CARIB | Jun 10, 2021

Vaccine inequity a challenge to COVID-19 eradication – PAHO

Juanique Tennant

Juanique Tennant / Our Today

Dr Carissa Etienne, Director of the Pan American Health Organisation (PAHO). Etienne also serves as and World Health Organisation (WHO) Regional Director for the Americas. (Photo:

As vaccine inequity continues to pose major challenges for global efforts towards coronavirus eradication, Director of the Pan American Health Organisation (PAHO), Dr Carissa Etienne is calling for urgent access to vaccines, to be made for vulnerable populations within Latin America and the Caribbean.

According to Etienne who spoke on Wednesday (June 9) during a weekly press briefing, “Today we’re seeing the emergence of two worlds: one quickly returning to normal, and another where recovery remains a distant future.”

Referencing the United States who has fully vaccinated more than 40 per cent of its population, Etienne noted that the pace of vaccinations due to limited vaccine access has been much slower in Latin America and the Caribbean; With some countries such as Ecuador, Peru, and Bolivia only vaccinating approximately three per cent of their country’s populations.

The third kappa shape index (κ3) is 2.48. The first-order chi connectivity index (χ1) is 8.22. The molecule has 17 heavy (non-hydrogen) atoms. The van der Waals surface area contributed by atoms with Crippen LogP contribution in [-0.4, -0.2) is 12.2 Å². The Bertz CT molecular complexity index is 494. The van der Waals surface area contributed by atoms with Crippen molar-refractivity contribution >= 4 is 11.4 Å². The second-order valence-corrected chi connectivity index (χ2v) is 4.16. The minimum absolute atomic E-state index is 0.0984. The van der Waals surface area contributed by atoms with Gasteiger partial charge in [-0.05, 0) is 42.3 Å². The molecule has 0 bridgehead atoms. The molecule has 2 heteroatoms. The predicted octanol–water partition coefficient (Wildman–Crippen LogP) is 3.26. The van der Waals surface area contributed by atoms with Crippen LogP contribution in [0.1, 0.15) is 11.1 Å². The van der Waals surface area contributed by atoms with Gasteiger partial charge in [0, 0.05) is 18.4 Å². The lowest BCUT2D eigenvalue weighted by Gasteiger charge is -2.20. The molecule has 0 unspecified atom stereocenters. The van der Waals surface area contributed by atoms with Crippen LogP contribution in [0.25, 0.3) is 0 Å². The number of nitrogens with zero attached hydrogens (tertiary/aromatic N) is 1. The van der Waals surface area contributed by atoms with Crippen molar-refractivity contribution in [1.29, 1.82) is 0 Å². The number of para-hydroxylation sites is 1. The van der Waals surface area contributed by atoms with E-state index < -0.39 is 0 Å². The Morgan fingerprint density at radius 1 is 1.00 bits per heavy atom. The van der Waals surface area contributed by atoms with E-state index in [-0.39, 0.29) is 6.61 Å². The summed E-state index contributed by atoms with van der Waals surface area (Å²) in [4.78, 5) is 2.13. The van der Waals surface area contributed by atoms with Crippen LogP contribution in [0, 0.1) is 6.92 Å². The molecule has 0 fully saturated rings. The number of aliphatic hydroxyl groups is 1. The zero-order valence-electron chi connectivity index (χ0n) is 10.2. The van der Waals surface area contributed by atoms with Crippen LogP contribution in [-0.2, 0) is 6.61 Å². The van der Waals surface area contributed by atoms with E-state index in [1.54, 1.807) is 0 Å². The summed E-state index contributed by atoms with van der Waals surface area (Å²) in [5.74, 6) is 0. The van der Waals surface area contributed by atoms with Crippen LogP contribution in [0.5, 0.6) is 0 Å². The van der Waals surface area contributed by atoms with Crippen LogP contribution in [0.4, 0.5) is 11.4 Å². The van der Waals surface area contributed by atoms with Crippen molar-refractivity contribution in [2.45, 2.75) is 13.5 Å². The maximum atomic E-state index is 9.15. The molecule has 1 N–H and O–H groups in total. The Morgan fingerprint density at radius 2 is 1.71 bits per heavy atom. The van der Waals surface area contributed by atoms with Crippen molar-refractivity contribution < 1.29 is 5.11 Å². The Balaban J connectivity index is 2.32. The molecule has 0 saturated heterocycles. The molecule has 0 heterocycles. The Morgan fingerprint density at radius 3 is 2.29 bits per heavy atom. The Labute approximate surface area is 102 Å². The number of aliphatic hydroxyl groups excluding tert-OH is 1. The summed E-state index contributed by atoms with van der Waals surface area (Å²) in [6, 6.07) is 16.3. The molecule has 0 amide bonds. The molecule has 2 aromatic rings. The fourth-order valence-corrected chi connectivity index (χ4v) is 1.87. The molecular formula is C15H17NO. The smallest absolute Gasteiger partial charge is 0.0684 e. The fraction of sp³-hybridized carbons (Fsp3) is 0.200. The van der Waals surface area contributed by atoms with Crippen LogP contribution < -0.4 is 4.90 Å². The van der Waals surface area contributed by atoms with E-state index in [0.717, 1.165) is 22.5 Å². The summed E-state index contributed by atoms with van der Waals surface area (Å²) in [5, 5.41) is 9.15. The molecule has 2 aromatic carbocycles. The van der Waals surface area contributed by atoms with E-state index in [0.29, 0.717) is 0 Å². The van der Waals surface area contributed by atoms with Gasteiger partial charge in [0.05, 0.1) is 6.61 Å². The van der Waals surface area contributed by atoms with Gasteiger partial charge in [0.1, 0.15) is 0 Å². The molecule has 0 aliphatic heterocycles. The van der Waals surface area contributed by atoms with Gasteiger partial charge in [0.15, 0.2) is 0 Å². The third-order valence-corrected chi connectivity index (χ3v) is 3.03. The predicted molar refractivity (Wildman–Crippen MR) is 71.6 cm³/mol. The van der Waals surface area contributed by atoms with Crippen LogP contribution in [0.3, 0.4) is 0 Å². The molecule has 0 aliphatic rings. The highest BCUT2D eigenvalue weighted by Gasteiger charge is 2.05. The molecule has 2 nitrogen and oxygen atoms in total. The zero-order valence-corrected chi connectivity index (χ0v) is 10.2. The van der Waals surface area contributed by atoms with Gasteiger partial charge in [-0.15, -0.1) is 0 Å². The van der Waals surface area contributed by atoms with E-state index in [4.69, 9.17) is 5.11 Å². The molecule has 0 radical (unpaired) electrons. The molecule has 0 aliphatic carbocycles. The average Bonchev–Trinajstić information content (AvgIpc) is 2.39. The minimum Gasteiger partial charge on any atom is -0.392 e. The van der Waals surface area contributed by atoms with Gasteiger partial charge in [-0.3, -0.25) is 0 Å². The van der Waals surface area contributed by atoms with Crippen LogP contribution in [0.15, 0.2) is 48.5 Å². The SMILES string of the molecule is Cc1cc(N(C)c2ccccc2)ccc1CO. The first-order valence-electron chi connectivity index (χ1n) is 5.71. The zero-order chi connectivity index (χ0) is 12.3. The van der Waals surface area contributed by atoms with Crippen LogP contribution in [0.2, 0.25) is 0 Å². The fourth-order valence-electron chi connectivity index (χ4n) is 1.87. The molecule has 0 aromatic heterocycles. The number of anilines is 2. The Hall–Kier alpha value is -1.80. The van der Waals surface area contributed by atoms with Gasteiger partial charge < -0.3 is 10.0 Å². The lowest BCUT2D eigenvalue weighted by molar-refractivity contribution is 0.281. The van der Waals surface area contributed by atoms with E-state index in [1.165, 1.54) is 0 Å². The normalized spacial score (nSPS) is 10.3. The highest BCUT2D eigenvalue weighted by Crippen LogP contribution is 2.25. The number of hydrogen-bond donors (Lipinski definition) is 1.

Given this, the PAHO director argued that while “COVID-19 vaccines are new…” the story of inequality in health care is not.

Ethiopian Airlines staff unload AstraZeneca/Oxford vaccines under the COVAX scheme against the coronavirus disease (COVID-19) from a cargo plane at Bole International Airport in Addis Ababa, Ethiopia, March 7, 2021. (File Photo: REUTERS/Tiksa Negeri)

She stated that for far too long, “inequality…has dictated who has the right to health…(and) if current trends continue, the health, social and economic disparities in our region will grow even larger, and it will be years before we control this virus in the Americas”.

As a result of this, Etienne called for urgent action as it relates to vaccine accessibility in Latin America and the Caribbean, giving priority to countries where “even vulnerable populations have yet to be protected.”

In closing, she urged vaccine- and resource-rich countries to follow the leads of the United States, which donated an initial six million doses, Spain, which contributed five million doses, and Canada, which committed $50 million Canadian dollars to expand vaccine access in the region.

“We hope other countries – particularly those with excess doses – and global financial institutions will follow in their footsteps to provide the support we need to protect the 70 per cent of our population that will not be covered under COVAX,” said Etienne.


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